China eavesdropping on PH maritime activities?

by Jaime Laude, The Philippine Star

Posted at Apr 20 2014 11:30 AM | Updated as of Apr 20 2014 07:30 PM

MANILA - China has not only deployed and maintained the presence of its surveillance and navy ships in the West Philippine Sea, but has positioned advanced communications equipment as well to eavesdrop on all naval and maritime activities of the Philippine military based in Palawan.

“The Chinese, using their advanced communication equipment, are now capable of intercepting and monitoring our military communications, be it onshore or offshore,” a military communication expert revealed recently.

The focus of the electronic eavesdropping is the Armed Forces of the Philippines’ Western Command (Wescom).

Wescom has the primary responsibility in protecting, guarding and enforcing the country’s sovereign rights over the West Philippine Sea, a large part of which is being claimed by China as an integral part of its maritime domain.

The military, however, said countermeasures has been implemented to address this concern. They declined to give details, citing security issues.

Earlier intelligence reports showed Beijing is installing additional powerful radars on its already-fortified advanced naval station on Panganiban (Mischief) Reef, an area it illegally occupied in 1994, in line with its plan to have total dominance of the entire region by year 2020.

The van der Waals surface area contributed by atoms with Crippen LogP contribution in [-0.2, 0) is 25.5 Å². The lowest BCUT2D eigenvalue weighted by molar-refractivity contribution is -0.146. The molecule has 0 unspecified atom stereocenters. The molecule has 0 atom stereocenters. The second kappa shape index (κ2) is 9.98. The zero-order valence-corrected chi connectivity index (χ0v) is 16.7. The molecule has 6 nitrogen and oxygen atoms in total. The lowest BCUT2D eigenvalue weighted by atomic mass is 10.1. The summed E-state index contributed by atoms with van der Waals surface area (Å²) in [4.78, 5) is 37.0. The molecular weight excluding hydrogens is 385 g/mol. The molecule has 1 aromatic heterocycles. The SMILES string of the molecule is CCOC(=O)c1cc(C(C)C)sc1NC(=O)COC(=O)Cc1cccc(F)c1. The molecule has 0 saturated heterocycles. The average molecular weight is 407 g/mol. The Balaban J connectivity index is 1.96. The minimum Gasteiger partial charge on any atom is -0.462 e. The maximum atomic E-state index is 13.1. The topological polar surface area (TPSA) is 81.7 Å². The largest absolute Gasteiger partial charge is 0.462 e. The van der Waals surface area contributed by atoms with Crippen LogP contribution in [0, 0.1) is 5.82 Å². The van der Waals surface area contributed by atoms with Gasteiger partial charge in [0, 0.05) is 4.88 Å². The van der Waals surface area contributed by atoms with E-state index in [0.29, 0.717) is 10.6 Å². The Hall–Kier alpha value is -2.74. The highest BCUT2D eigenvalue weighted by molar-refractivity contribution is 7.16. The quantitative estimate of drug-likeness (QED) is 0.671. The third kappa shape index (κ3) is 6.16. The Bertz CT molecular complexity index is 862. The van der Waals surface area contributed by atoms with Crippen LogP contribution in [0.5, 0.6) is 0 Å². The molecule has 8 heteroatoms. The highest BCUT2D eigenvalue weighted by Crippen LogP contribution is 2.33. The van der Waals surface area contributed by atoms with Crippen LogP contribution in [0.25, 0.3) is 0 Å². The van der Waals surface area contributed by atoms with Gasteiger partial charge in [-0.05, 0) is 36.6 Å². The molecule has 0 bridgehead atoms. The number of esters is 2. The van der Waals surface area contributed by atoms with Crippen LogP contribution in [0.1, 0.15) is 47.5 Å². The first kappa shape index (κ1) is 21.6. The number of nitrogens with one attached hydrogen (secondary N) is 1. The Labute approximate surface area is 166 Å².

Panganiban Reef is 130 nautical miles from Palawan and is within the country’s 200-mile exclusive economic zone.

Chinese vessels deployed in the region – missile-firing frigates, troop transport vessels and surveillance ships – are now using Panganiban Reef as their forward and supply base.

Aside from several radar domes, windmills power the Chinese naval posts.

One military communication expert also revealed that aside from conducting massive maritime monitoring to determine offshore and onshore activities of Wescom, the Chinese are also eavesdropping on telephone communications of senior military officials directly involved in maritime security in the region.

“This was the reason why nobody was allowed to call or text or post anything on social media when we launched our resupply and troop rotation operations at Ayungin Shoal last month,” the official said.

Since May last year, China has been trying to occupy Ayungin Shoal currently guarded by a Marine contingent aboard the grounded Navy ship BRP Sierra Madre. The Chinese have since deployed, on a regular basis, its surveillance ships around the shoal.